“Engaging in activities that require cognitive capacities has been found to increase the use of cognitive skills and functional reorganisation, and induced neurogenesis [the birth of new neurons in the brain], synaptogenesis [the formation of synapses between neurons], and cortical plasticity. It, thus, seems that there is a neurological underlying explanation for the findings we reported in our study,” explains Dr Griep.
There is a significant body of research into the positive effects of volunteering on social connection. Volunteering is fundamentally a social activity. Not only do volunteers form relationships with each other and the volunteering organisation, but they also interact with other members of the community. It is important to note, however, that these relationships are not always positive, with exclusion and frustration often being experienced alongside improved social skills, community relationships, and social cohesion.3,6,11
Overall, however, evidence suggests a positive link between volunteering and social well-being. One large study found that 51 per cent of young volunteers began to socialise with people from different backgrounds due to volunteering.3 Another study showed that social interaction and integration into campus society was the most important benefit for student volunteers.5
Volunteering balances community contribution and personal attainment in a form of ‘reciprocal altruism.’ Volunteers provide assistance and support to members of the community and the organisations or charities they work for, while the volunteers themselves receive positive benefits for their personal health and well-being.
Research has found the values of altruism and humanitarianism to be important motivations for voluntary work, alongside gaining a practical understanding of skills and improving career prospects.5,8 Volunteering is not only a group accomplishment, but also reflects personal effort, so altruism is realised by both the individual and the community. Dr George advocates ‘intergenerational volunteering,’ which can be seen as a form of reciprocal altruism. In his own research, retired people entered schools to help children, with participants not only experiencing positive improvements to their own well-being, but also providing much-needed assistance to children. According to Dr George, “Volunteering in a school is generative – it creates value and adds to our community fabric. I think it would be interesting to examine the benefits of intergenerational interactions on children over time since there is reciprocity in that relationship.”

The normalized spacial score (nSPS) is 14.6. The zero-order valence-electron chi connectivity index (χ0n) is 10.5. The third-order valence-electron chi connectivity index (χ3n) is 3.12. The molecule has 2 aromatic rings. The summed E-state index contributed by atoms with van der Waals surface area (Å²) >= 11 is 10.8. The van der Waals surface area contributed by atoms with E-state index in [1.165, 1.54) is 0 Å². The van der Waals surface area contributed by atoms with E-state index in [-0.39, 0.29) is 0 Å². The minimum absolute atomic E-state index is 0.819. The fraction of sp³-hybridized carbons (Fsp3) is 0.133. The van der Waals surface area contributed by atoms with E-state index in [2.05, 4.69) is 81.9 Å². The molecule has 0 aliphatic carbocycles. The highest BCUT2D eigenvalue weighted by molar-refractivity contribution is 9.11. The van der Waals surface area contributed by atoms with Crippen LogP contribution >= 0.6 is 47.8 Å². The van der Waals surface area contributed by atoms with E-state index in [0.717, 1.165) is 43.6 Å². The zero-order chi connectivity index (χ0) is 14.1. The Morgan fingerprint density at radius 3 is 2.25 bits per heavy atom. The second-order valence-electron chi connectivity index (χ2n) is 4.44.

A wealth of research suggests that volunteering is no longer an activity that needs to be seen as entirely altruistic. By giving our time and energy to others, we can benefit too – psychologically, cognitively, socially, and physically. Volunteering is good for everyone involved, regardless of age. The question is how charities can communicate these benefits and help people help them and help themselves.
Dr Nicola Davies is a freelance journalist
1. Molsher, R. & Townsend, M. (2016). Improving wellbeing and environmental stewardship through volunteering in nature. EcoHealth, (13): 151.
2. O’Brien, L., Townsend, M. & Ebden, M. (2010). Doing something positive: Volunteers’ experiences of the well-being benefits derived from practical conservation activities in nature. Voluntas, (21): 525-545.
3. O’Brien, L., Burls, A., Townsend, M. & Ebden, M. (2011). Volunteering in nature as a way of enabling people to reintegrate into society. Perspectives in Public Health, March 131(2): 71-81. Retrieved from http://journals.sagepub.com.ezproxy.library.uq.edu.au/doi/pdf/10.1177/1757913910384048
4. Peacock, J., Hine, R. & Pretty, J. (2007). Got the blues, then find some greenspace: The mental health benefits of green exercise activities and green care. MIND Week Report, Centre for Environment and Society, University of Essex, February, 2007.
5. Qian, X.L. & Yarnal, C. (2010). Benefits of volunteering as campus tour guides: The rewards of serious leisure revisited. Leisure/Loisir, 34(2): 127-144.
6. Gallant, K., Arai, S. & Smale, B. (2013). Serious leisure as an avenue for nurturing community. Leisure Sciences, 35(4): 320-336.
7. Binder, M. (2015). Volunteering and life satisfaction: A closer look at the hypothesis that volunteering more strongly benefits the unhappy. Applied Economics Letters, 22(11): 874-885.
8. Fletcher, T.D. & Major, D.A. (2004). Medical students’ motivations to volunteer: An examination of the nature of gender differences. Sex Roles, (51): 109.
9. George, D.R. (2011). Intergenerational volunteering and quality of life: Mixed methods evaluation of a randomized control trial involving persons with mild to moderate dementia. Qual Life Res 20: 987.
10. Griep, Y., Hanson, L.M., Vantilborgh, T., Janssens, L., Jones. S.K. & Hyde M. (2017). Can volunteering in later life reduce the risk of dementia? A 5-year longitudinal study among volunteering and non-volunteering retired seniors. PLoS ONE 12(3): e0173885.
11. Smith, M., Timbrell, H., Woolvin, M., Muirhead, S. & Fyfe, N. (2010). Enlivened geographies of volunteering: Situated, embodied and emotional practices of voluntary action. Scottish Geographical Journal, 126(4): 258–274.